Plaintiff responds that United was never a party or signatory to the Provider Agreement, and plaintiff "never agreed to arbitrate his junk fax claims against United HealthCare." (Doc. 17, p. 2). Plaintiff maintains that United's name never appears in the Provider Agreement, that ACN Group is the only named party to the agreement, and that Paul Balthazor, COO of ACN Group, Inc., signed on behalf of ACN Group. Id. Further, plaintiff contends that United is not a party to the Provider Agreement, and that he "is not seeking to enforce the Provider Agreement and his claim does not arise in an action where he is seeking to enforce it." (Doc. 17, p. 4). Therefore, plaintiff asks this Court to deny defendant's 12(b)(3) motion on the grounds that United has no legal right to enforce the provisions of the Provider Agreement or mandate arbitration in regards to his three causes of action.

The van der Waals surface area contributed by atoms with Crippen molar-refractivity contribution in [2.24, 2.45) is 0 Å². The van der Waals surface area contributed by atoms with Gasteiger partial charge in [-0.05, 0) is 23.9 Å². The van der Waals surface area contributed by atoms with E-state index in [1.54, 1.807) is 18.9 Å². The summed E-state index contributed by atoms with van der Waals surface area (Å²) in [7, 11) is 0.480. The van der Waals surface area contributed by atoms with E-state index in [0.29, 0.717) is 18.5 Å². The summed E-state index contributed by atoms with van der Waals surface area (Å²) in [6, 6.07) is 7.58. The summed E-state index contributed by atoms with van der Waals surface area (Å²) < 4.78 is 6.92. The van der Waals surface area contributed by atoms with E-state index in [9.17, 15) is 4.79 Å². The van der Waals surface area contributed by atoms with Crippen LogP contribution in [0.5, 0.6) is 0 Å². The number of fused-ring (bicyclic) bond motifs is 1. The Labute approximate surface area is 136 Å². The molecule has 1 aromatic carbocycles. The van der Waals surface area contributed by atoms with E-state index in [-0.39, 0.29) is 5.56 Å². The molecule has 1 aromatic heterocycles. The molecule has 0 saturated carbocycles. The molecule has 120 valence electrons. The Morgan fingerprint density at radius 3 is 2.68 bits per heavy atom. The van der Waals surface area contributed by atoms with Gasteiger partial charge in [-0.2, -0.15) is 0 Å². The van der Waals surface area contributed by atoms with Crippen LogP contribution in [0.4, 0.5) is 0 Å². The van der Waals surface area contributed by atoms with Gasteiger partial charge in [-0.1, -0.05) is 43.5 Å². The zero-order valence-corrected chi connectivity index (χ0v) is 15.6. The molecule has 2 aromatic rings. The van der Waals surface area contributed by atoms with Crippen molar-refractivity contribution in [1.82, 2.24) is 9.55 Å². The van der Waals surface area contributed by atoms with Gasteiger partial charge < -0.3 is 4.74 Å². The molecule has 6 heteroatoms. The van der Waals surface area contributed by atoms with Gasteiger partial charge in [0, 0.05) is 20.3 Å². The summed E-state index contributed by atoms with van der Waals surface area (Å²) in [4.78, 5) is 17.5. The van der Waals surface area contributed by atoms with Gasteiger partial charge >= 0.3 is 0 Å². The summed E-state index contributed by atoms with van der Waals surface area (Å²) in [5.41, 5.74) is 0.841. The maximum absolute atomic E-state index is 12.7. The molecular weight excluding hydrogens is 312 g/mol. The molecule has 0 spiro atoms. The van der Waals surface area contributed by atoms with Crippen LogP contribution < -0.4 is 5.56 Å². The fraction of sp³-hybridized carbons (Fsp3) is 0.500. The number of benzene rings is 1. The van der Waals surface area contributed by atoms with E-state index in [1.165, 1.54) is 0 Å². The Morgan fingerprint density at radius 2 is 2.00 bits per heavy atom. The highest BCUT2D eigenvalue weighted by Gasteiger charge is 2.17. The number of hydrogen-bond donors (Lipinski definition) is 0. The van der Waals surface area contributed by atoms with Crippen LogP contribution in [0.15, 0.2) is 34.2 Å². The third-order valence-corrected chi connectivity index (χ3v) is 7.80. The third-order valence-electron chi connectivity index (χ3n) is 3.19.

II. Analysis

Because the arbitration clause in this case calls for arbitration outside the Southern District of Illinois, Rule 12(b)(3) is the appropriate vehicle seeking dismissal of Meinders' suit. Faulkenberg v. CB Tax Franchise Systems, LP, 637 F.3d 801, 808 (7th Cir. 2011) ("[W]e have held that a Rule 12(b)(3) motion to dismiss for improper venue, rather than a motion to stay or compel arbitration, is the proper procedure to use when the arbitration clause requires arbitration outside the confines of the district court's district."). When ruling on a motion to dismiss of improper venue under Rule 12(b)(3), the Court may look to evidence outside the pleadings. Id. at 809-10.